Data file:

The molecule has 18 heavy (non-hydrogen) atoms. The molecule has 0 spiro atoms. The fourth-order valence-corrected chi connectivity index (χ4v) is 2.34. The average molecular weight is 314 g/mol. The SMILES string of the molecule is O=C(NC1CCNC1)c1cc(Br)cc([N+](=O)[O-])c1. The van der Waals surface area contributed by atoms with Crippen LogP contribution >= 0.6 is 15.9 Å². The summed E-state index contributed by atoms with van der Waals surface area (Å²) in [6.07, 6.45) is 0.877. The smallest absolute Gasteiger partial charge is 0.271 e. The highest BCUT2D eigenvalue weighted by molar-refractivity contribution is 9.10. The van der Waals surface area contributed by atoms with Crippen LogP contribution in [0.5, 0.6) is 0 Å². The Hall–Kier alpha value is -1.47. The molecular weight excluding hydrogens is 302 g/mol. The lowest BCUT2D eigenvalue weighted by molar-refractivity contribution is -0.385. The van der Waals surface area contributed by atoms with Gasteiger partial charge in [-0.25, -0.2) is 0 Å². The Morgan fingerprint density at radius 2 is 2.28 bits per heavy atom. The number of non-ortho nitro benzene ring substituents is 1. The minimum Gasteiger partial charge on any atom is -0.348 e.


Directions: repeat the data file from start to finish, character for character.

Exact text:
The molecule has 18 heavy (non-hydrogen) atoms. The molecule has 0 spiro atoms. The fourth-order valence-corrected chi connectivity index (χ4v) is 2.34. The average molecular weight is 314 g/mol. The SMILES string of the molecule is O=C(NC1CCNC1)c1cc(Br)cc([N+](=O)[O-])c1. The van der Waals surface area contributed by atoms with Crippen LogP contribution >= 0.6 is 15.9 Å². The summed E-state index contributed by atoms with van der Waals surface area (Å²) in [6.07, 6.45) is 0.877. The smallest absolute Gasteiger partial charge is 0.271 e. The highest BCUT2D eigenvalue weighted by molar-refractivity contribution is 9.10. The van der Waals surface area contributed by atoms with Crippen LogP contribution in [0.5, 0.6) is 0 Å². The Hall–Kier alpha value is -1.47. The molecular weight excluding hydrogens is 302 g/mol. The lowest BCUT2D eigenvalue weighted by molar-refractivity contribution is -0.385. The van der Waals surface area contributed by atoms with Gasteiger partial charge in [-0.25, -0.2) is 0 Å². The Morgan fingerprint density at radius 2 is 2.28 bits per heavy atom. The number of non-ortho nitro benzene ring substituents is 1. The minimum Gasteiger partial charge on any atom is -0.348 e.